Soil types at the farm

Using a Soil Survey of Dutchess County, NY, we made an overlay of soil types with a google maps pic.  The brown outline is the property line; the pink boxes are the house/barn/etc.; the bright blue is the pond.

Here’s a brief explanation of what the letters mean (overall the soil survey averages about 20% exceptions within the labeled areas – obviously once we get out to the land and start digging around we’re going to find out how well these definitions hold up):

  • Cc – Carlisle Muck: wet/floods (in our case, within the 100 year flood zone) – use for woodlands
  • Wy – Wayland silt loam (nearly level): wet/floods – use for woodlands
  • Pg – Pawling silt loam (nearly level): prime farmland 1.5-2 ft. seasonal high water table (rooting zone restricted by this); moderately acidic; bedrock more than 60 inches; occasional flooding in early spring (use cover crops and sod crops)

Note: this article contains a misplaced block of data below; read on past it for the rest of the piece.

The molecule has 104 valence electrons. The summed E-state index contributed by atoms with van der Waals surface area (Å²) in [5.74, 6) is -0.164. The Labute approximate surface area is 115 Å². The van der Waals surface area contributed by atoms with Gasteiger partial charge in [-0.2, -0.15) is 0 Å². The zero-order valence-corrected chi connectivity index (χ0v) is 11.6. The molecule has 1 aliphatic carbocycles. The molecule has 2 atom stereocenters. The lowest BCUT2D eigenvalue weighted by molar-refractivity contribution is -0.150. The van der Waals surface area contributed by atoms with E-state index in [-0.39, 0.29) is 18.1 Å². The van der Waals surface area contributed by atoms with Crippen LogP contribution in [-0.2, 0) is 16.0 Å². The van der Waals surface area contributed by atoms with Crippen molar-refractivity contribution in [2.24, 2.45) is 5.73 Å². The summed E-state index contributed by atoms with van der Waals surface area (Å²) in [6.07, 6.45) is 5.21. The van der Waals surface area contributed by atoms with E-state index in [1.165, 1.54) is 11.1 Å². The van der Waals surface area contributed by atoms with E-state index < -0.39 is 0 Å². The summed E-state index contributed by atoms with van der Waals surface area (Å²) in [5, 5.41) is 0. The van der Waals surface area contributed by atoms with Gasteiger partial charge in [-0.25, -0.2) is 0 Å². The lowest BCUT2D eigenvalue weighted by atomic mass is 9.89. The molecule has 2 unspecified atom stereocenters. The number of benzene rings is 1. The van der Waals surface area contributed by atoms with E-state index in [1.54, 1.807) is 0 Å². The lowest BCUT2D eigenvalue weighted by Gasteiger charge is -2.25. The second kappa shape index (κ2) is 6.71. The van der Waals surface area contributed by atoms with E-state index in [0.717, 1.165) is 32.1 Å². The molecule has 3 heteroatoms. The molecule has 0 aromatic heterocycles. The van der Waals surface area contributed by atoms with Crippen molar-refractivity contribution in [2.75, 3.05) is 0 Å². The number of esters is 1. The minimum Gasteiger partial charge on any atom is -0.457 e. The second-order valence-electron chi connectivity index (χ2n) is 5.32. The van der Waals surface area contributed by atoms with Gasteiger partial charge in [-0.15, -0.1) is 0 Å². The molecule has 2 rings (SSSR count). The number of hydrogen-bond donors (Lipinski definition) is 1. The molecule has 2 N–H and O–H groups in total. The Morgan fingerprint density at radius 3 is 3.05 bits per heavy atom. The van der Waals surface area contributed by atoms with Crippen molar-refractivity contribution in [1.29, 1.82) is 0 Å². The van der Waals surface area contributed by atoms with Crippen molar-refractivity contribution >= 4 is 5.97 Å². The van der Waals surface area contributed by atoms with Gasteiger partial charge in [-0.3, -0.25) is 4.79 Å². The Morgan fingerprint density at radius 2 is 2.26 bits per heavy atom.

• SmC – Stockbridge-Farmington complex, rolling, rocky. Stockbridge soils are commonly on lower concave slopes and Farmington soils are commonly on hilltops, upper slopes, and near areas of rock outcrop. Slopes are complex and range from 5 to 16 percent.  Bedrock past 80 inches or at 15 inches.  more than 6 feet to high water table.  Most areas of this unit are used for cropland or pastureland. Other areas are used for woodland or residential development. Suited to cultivated crops.
  • FcD – Farmington-Galway complex, hilly, very rocky. Farmington soils are commonly on upper slopes and near areas of rock outcrop and Galway soils are commonly on lower concave slopes. Bedrock 15-31 inches.  Used for woodland, pasture, residential.

We took soil samples (for nutrient testing), and the soil tended toward clay but didn’t seem rocky at all.  I also didn’t notice any rock outcroppings.